The immune response evolved to provide protection against infectious diseases. Optimal development of a protective immune response by a vaccine should mimic the steps and processes elicited during the establishment of natural immunity. Microbial infection triggers innate responses to the infection, which progresses through a series of stages consistent with the development of the action in a drama. The action is mediated by defined cellular characters whose costumes are described in CD#s with a molecular text consisting of cytokines, chemokines, antibodies, and other proteins. The main characters for initiating this drama are the dendritic cell (DC) and the T cell. Optimal activation of the DC by infection or immunization promotes the development of a more effective immune response. Newer approaches mimic or manipulate the stageplay that Mother Nature developed to promote proper DC presentation of antigen to T cells to initiate immune protection from microbial infection. This review will provide an overview of the immune response and introduce some basic and new concepts of vaccine development.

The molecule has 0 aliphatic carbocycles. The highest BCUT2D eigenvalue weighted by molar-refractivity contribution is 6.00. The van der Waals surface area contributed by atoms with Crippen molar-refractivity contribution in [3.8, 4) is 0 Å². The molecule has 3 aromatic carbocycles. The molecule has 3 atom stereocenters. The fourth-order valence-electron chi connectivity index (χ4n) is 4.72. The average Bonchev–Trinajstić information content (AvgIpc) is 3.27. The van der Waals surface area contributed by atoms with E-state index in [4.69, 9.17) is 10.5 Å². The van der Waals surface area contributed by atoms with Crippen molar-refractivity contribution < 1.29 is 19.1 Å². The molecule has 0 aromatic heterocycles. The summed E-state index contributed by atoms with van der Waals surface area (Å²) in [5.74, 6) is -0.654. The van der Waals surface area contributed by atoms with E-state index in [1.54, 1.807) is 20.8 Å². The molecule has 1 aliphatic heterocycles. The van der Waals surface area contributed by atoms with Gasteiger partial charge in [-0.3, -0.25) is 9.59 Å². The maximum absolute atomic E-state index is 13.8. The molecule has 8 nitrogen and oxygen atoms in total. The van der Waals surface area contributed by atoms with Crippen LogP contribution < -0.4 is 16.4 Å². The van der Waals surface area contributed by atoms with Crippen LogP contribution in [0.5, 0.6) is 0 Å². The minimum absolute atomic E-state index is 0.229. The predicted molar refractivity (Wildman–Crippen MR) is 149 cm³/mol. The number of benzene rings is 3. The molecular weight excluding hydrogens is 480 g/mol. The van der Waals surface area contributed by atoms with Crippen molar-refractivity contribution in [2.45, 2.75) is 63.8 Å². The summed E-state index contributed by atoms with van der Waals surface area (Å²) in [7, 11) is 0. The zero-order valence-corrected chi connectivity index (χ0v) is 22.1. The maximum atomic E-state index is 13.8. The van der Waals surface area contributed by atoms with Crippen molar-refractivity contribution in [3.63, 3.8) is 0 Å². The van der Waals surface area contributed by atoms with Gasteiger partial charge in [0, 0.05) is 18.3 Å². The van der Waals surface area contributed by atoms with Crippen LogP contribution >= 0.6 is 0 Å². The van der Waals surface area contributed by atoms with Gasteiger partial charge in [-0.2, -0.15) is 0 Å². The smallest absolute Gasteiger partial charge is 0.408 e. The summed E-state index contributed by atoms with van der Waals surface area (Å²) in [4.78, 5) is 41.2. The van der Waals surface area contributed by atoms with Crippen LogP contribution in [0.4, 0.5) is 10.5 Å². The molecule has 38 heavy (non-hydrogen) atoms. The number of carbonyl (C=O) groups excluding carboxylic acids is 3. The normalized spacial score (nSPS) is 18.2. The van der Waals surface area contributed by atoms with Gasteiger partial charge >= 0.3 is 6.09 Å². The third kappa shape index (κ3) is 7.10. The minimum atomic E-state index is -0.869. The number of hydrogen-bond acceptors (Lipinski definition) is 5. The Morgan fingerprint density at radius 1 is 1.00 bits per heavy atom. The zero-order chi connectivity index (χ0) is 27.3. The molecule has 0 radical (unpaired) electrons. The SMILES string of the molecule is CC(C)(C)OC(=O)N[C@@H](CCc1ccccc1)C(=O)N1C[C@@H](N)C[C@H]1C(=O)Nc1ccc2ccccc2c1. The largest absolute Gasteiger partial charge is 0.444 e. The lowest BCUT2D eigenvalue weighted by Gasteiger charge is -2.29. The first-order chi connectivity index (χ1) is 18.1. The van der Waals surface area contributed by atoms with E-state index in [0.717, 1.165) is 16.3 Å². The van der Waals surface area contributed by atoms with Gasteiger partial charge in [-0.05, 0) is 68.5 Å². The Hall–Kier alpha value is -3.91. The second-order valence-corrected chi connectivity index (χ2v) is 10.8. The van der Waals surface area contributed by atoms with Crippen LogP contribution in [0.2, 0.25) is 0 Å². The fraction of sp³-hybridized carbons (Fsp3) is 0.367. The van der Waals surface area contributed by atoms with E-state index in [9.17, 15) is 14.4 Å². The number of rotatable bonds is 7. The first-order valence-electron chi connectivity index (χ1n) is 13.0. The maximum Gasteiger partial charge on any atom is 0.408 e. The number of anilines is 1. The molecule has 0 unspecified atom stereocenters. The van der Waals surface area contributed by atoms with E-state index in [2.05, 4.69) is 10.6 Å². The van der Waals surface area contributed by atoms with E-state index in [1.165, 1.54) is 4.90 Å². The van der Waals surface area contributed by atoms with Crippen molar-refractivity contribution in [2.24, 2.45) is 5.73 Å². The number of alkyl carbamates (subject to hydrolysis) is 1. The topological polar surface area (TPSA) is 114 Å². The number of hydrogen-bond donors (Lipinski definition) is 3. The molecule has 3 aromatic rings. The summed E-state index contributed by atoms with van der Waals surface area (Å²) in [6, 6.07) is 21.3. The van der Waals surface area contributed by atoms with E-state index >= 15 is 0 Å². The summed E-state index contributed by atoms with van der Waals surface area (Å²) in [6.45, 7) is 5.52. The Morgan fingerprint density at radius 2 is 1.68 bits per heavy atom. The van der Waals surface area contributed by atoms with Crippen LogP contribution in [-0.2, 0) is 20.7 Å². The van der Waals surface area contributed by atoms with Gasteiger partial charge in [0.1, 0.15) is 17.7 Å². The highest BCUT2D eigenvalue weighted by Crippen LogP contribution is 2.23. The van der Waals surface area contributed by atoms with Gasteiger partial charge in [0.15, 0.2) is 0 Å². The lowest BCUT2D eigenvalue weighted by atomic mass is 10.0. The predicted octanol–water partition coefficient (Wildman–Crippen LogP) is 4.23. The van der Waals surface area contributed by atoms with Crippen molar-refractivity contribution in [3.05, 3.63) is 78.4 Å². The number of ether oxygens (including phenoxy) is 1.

|Original language||English (US)|
|Number of pages||11|
|Journal||Infectious Diseases in Clinical Practice|
|State||Published - Jan 1 2006|
ASJC Scopus subject areas
- Microbiology (medical)
- Infectious Diseases